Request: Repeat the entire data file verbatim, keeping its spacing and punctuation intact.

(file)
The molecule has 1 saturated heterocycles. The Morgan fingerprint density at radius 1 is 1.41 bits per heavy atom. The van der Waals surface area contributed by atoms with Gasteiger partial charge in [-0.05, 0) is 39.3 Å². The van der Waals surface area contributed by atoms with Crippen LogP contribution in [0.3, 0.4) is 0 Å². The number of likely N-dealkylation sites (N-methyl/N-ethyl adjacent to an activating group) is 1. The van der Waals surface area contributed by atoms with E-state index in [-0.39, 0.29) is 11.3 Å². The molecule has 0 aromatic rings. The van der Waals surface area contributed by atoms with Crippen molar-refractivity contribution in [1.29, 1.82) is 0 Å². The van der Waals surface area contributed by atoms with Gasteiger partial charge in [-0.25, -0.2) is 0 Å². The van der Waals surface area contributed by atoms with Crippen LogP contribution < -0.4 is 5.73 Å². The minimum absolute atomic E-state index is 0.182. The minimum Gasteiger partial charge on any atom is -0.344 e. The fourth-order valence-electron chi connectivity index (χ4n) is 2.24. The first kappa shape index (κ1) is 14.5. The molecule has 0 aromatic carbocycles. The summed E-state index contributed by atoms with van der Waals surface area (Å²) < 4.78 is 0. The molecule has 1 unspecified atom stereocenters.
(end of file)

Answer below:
The molecule has 1 saturated heterocycles. The Morgan fingerprint density at radius 1 is 1.41 bits per heavy atom. The van der Waals surface area contributed by atoms with Gasteiger partial charge in [-0.05, 0) is 39.3 Å². The van der Waals surface area contributed by atoms with Crippen LogP contribution in [0.3, 0.4) is 0 Å². The number of likely N-dealkylation sites (N-methyl/N-ethyl adjacent to an activating group) is 1. The van der Waals surface area contributed by atoms with E-state index in [-0.39, 0.29) is 11.3 Å². The molecule has 0 aromatic rings. The van der Waals surface area contributed by atoms with Crippen molar-refractivity contribution in [1.29, 1.82) is 0 Å². The van der Waals surface area contributed by atoms with Gasteiger partial charge in [-0.25, -0.2) is 0 Å². The van der Waals surface area contributed by atoms with Crippen LogP contribution < -0.4 is 5.73 Å². The minimum absolute atomic E-state index is 0.182. The minimum Gasteiger partial charge on any atom is -0.344 e. The fourth-order valence-electron chi connectivity index (χ4n) is 2.24. The first kappa shape index (κ1) is 14.5. The molecule has 0 aromatic carbocycles. The summed E-state index contributed by atoms with van der Waals surface area (Å²) < 4.78 is 0. The molecule has 1 unspecified atom stereocenters.